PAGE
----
• The 40 comes from a screen that keys on stocks over $12.
  • Trades over 200K average daily volume
  • Is above the 50 day simply moving average
  • Last quarter earnings up a minimum of 40%
  • Price is within 15% of 52 week highs
  • Accumulation/Distribution of A, B, C, D along with other proprietary criteria
  • The 45 represents a screen that possesses all the constraints of the 40 screen, but with 1 variable: Instead of 40% earnings last quarter, we filter for the last 2-quarter’s sales up a minimum of 45% Average.

Investment Strategies and Tactics
To achieve goals one must have stringent criteria, systems and tactics.  This investment method takes a “top-down” approach.  The method is a culmination of over three decades of research, testing, analysis along with conversations with some of the highest-skilled investors in the United States.
Specific Tactics:

  1. Analysis of the 3 major indexes. Above/Below 8/21/50 moving averages?
  2. Analysis of industry groups and specific sectors. 40% – 50% of a stock price movement is related to the industry group and sector in which it resides.  Focus on stocks in the Top 10-20 out of the 197 industry groups.
  3. Fundamental/Technical characteristics of stocks in these leading groups:
    • Over $8.00
    • Is above 8/21/50 day moving averages
    • Is currently with 15% of 52-week highs
    • Look for “franchise leaders” in their field(s). (e.g. Amazon, Facebook, Google, Netflix)
    • Prefer stocks with EITHER last quarter’s earnings or sales greater than 40%
    • Prefer stocks with positive annual earnings estimates
  4. Analyze charts for specific low-risk entry points. Volume should rise substantially when advancing through entry point. (30% or higher increase in average daily volume)
  5. A specific entry point will yield a low-risk exit point to sell to limit losses. Limit losses to 5% or LESS.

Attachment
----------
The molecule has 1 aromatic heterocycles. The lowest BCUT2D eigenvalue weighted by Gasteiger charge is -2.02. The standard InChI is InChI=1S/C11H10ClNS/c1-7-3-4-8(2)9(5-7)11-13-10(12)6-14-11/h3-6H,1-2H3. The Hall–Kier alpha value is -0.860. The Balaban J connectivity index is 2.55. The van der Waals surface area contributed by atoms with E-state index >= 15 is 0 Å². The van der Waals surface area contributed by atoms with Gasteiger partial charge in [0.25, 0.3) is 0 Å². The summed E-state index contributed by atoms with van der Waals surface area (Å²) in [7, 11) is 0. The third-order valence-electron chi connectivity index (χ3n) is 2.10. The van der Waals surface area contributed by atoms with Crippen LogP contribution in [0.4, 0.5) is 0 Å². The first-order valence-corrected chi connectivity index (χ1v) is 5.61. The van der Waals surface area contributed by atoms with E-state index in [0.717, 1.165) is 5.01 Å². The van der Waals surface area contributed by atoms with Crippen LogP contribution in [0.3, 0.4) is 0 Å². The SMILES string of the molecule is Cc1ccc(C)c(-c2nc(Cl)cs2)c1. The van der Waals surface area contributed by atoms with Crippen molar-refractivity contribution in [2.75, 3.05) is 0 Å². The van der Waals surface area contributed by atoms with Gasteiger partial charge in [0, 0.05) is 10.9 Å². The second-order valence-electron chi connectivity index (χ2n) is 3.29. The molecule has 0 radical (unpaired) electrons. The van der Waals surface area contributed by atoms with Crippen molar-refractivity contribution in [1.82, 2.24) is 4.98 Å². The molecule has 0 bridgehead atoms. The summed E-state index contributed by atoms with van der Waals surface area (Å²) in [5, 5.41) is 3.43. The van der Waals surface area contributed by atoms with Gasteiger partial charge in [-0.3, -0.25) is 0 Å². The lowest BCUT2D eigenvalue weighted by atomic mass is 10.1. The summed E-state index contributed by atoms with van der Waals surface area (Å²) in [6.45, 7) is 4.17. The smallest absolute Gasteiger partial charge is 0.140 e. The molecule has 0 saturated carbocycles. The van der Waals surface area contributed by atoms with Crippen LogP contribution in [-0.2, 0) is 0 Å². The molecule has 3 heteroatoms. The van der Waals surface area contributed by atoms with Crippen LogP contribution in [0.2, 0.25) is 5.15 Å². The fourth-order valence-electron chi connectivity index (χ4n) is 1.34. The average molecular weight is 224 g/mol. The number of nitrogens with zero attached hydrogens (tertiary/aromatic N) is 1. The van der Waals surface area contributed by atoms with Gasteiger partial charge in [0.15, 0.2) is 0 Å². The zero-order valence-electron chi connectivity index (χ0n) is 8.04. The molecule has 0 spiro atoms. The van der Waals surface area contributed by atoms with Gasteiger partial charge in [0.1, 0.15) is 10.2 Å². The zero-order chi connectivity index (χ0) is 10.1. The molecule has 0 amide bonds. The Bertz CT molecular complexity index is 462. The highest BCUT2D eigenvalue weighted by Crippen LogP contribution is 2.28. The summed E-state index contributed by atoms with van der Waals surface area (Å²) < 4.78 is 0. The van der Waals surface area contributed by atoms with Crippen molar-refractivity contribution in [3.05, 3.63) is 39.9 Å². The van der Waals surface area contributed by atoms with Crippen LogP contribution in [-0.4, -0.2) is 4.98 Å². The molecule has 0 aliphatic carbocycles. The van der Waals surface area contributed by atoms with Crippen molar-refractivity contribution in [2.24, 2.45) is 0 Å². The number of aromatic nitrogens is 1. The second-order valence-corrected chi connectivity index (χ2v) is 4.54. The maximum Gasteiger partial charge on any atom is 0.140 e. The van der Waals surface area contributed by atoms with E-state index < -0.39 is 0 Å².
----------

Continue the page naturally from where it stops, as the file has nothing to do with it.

6. Never invest more than 15% – 20% of capital in any issue.
  7. Take partial profits as stock advances. (10% – 20% of amounts invested)
  8. Raise stops as stocks advance in price. Use trailing stops.  Price should remain above 8/21 moving averages.
  9. Never allow a 20% profit to turn into a loss.
  10. NEVER take an initial position before an earnings release.
  11. Overall, avoid most biotechnology stocks due to “news event” risks.

I know this is a lot of information. But it is all relevant! We talk about these items in the VIP Twitter Feed constantly. I am also an IBD Meetup co-leader and bring up CANSLIM pointers all the time.
I hope this helps. Keep asking questions! BTW, I’ll sum all this up for you in a couple sentences…
We key on leading groups and the leading stocks in those groups. We key on SIMPLE chart patterns everyone can see. We look for volume surges when we buy. We ride trends. We take some profits on the way up. We limit losses. We don’t force trades. We stay disciplined and focused. We turn off the news.
Again, I know this is a lot. But you’ll get this down. I’m there to help!
Thank you for being part of the team!
Sincerely,
Pat Walker

Eskandar Bakhtiar answered 1 year ago

Many thanks Pat.